Market Overview

Mabasa Nhekairo Weighs in on Future of Internal Audit Position


A new study reveals that the internal-audit profession is in need of a makeover—and it has won the attention of Mabasa Nhekairo.

Atlanta, Georgia (PRWEB) October 29, 2012

Corporations around the world employ internal auditors to ensure accounting accuracy and legal compliance—but according to a new, ongoing study, the internal-audit profession may be in some danger. The working study, conducted by accounting professors at Brigham Young University, finds that accounting students have a highly negative view of the internal auditing position, as far as future employment is concerned. This finding has won the attention of many accounting and auditing professionals, including Mabasa Nhekairo.

The study has been heralded for what it says to CFOs, in particular, stating that, if they wish to retain their most talented accounting and auditing professionals, they need to give the internal auditing position a “facelift” of sorts. Specifically, CFOs are advised to describe the internal audit-audit position as a “management training ground,” and to classify it as a consultant's position above all else.

The underlying finding of the study is that internal-auditing positions are simply not viewed favorably. Study participants expressed a significantly greater interest in jobs labeled “accounting” than jobs labeled “internal audit,” even when the job descriptions themselves were identical.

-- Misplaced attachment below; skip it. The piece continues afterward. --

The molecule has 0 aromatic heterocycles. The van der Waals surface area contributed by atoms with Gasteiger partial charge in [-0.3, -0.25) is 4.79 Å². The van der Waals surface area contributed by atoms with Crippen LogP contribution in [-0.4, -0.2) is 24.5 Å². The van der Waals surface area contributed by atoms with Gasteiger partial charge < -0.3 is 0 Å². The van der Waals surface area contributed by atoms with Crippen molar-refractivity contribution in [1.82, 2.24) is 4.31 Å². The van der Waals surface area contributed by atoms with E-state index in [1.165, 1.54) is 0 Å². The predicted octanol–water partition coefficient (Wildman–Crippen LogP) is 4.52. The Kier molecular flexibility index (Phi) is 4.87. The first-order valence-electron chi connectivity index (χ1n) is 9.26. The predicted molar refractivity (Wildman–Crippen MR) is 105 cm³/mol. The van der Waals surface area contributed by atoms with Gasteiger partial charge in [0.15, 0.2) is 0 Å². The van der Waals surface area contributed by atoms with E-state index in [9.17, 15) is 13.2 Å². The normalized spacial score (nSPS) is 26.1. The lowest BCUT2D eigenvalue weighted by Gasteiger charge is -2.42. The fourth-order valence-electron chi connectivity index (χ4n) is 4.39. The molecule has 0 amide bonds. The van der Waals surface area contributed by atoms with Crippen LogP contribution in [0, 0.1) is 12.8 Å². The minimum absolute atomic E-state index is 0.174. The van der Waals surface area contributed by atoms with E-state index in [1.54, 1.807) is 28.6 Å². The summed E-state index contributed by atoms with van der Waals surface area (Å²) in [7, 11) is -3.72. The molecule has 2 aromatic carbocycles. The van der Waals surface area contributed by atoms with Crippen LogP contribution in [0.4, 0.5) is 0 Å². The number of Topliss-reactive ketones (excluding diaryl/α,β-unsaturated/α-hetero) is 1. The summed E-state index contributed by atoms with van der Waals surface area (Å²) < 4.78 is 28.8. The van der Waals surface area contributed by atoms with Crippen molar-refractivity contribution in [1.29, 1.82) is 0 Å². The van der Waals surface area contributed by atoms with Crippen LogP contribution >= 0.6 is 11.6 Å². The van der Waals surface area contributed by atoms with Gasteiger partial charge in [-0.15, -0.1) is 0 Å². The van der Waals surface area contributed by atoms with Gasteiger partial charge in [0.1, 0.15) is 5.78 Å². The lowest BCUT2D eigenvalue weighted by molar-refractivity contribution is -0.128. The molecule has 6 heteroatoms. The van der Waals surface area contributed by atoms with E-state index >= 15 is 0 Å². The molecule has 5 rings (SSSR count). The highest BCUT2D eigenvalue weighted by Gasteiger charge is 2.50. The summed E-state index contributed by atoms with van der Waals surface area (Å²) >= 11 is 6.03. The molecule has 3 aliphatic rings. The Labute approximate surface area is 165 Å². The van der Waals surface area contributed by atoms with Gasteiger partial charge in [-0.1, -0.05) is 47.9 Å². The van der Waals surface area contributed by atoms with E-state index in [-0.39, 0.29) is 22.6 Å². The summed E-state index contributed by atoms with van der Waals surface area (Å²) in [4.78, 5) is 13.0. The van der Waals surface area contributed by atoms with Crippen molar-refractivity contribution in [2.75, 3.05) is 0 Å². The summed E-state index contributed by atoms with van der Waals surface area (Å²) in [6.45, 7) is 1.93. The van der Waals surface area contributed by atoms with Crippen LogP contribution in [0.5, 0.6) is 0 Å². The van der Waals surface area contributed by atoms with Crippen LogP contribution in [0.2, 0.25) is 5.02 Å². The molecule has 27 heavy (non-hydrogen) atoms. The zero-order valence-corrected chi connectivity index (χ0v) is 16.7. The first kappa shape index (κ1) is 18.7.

The study has won the attention of men like Richard Chambers, president and chief executive of the Institute of Internal Auditors, who notes that the role of the internal auditor has changed a great deal, now focusing as much on compliance testing and internal controls as on anything else. The passage of the Sarbanes-Oxley Act, in 2002, is largely responsible for this shift.

The study has also captured the attention of Mabasa Nhekairo, an independent consultant whose background is in auditing and whose current work focuses on Sarbanes-Oxley compliance issues. Mabasa Nhekairo has responded to the study with a press statement of his own.

“The findings of this study, although it is a preliminary one, warrant the attention of all stakeholders who value the evolving role of the internal audit function,” says Nhekairo, in his press statement. “Richard Chambers hits the nail on the head with his analysis.”

Mabasa Nhekairo goes on to offer some insight of his own. “I would add that internal auditing can bring tremendous strategic, and preventive, value to management and should not only be seen for its detective function,” he explains.

Nhekairo has served in auditing and consultancy roles for a number of national and global companies. His areas of expertise include enterprise risk management, internal financial controls, and Sarbanes-Oxley compliance. His clients have ranged from worldwide airline companies to major manufacturing entities.


Mabasa Nhekairo is an independent business consultant with many years of advisory and consultancy experience, including eight years with the “Big 4” Firm Pricewaterhouse Coopers (PwC), providing services to premier clients with corporate headquarters in the United States and abroad. Throughout his career, he has been afforded opportunities to work with Canadian, South American, Asian, European, and U.S. management from the process level to the "C-Suite" and to the “Board of Director” level. Nhekairo's professional background is in auditing, and his expertise encompasses internal controls, enterprise risk management, Sarbanes-Oxley compliance, and more.

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